By William Mullen
Monday, January 3, 2011; 11:12 PM
CHICAGO - In April 2005, an adolescent gorilla named Mumbali was dying of a mysterious infection at Lincoln Park Zoo.
In a last-ditch effort to save her life, veterinarians and keepers anesthetized both Mumbali and Kwan, a male gorilla, then laid them side by side to send Kwan's blood directly from his arm into hers.
It was a crude procedure, similar to the way transfusions were once done for humans.
There was little to go on in the veterinary literature, which had nothing about whether gorillas have A-B-O blood groups like humans or whether they needed to have blood matched to their own for a successful transfusion. "It's one of the most basic pieces of knowledge we need for the care of our animals, and it simply wasn't there," ape-keeper Jill Moyse said.
Mumbali died despite the emergency intervention. Afterward, Moyse told her colleagues that the gorilla's death "could only make sense if we can make something good come out of it." Five years later, Moyse and Kathryn Gamble, the zoo's chief veterinarian, have created a new body of literature on great-ape hematology and produced an international registry to record the blood types of captive apes on four continents.
The registry represents all four great-ape species: gorillas, orangutans, chimpanzees and bonobos. In North America, it encompasses nearly every healthy male and female adult of the species that could donate blood if another ape of its species needed a transfusion.
"These are small populations, so emergency calls for blood are pretty rare," said Gamble, who recently published the project's research in the journal Zoo Biology. "But when you need it, you really, desperately need it."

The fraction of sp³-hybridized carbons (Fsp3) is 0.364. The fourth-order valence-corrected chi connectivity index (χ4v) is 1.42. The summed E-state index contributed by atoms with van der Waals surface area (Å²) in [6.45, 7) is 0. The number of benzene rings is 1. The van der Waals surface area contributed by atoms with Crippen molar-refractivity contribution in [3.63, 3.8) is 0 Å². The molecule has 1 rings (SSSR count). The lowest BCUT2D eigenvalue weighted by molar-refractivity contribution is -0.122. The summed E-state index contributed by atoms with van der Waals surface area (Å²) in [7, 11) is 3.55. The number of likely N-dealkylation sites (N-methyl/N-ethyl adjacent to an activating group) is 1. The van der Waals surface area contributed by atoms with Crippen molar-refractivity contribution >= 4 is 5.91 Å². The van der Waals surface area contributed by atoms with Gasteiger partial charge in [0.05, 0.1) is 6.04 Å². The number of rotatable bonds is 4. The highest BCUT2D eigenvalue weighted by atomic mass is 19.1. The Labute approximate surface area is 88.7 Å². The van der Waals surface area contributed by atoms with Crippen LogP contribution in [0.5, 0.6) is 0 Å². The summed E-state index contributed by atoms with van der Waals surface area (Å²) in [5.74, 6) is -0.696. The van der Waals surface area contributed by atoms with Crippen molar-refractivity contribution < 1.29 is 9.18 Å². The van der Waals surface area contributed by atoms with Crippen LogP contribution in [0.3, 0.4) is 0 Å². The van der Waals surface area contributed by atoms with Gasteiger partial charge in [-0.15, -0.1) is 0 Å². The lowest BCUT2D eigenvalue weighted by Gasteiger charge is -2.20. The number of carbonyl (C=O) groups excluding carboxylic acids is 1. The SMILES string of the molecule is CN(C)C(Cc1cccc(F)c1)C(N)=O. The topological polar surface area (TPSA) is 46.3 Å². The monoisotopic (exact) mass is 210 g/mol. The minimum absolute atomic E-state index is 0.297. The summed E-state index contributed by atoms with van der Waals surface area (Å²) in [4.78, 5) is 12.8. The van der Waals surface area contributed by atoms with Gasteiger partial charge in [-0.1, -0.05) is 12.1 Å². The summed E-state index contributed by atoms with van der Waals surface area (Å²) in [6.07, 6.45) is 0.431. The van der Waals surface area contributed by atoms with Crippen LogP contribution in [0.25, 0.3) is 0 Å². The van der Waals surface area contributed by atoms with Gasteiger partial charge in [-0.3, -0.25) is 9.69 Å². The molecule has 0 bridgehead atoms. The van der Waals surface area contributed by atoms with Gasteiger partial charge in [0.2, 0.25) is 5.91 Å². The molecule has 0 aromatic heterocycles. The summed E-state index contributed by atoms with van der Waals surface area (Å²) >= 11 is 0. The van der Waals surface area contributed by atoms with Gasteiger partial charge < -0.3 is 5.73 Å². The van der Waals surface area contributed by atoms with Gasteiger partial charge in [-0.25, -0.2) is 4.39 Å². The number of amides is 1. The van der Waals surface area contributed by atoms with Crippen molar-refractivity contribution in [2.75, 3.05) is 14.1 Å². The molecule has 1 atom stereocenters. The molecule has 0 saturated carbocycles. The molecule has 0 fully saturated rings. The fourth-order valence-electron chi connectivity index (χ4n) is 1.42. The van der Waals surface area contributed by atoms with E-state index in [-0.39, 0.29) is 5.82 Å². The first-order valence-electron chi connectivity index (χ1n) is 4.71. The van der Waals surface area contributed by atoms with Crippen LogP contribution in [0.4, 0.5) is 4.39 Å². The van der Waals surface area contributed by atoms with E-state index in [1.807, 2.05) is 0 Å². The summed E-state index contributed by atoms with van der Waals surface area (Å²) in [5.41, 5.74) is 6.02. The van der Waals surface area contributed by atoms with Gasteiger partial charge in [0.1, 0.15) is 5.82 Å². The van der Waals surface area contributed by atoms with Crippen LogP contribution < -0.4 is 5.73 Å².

Gamble and Moyse sent out small, chemically coated cards to North American and European zoos and to African and Asian sanctuaries. A small smear of blood on the cards almost instantaneously reveals the ape's blood type. Eventually the cards returned to Chicago from around the world.
The project has verified that ape blood isn't interchangeable between species or humans, she said. It found that bonobos have only type A blood, while orangutans have all four types, A, B, AB and O.
"Gorillas so far are somewhat confusing and frustrating," said Gamble. "Although all of their cards came back as type O, it is clear from genetic evaluation from our collaborators at the University of Chicago that gorillas don't in fact have all the same blood type."
Because chimpanzees are frequently used as stand-ins for humans in medical research, their usual blood type, type A, was already known.
Thomas Meehan, who heads the gorilla species survival plan veterinary board for all North American zoo gorillas, said the project may result in new, lifesaving surgical procedures for apes because the registry allows for blood supplies that "will enable us to utilize more advanced procedures."
- Chicago Tribune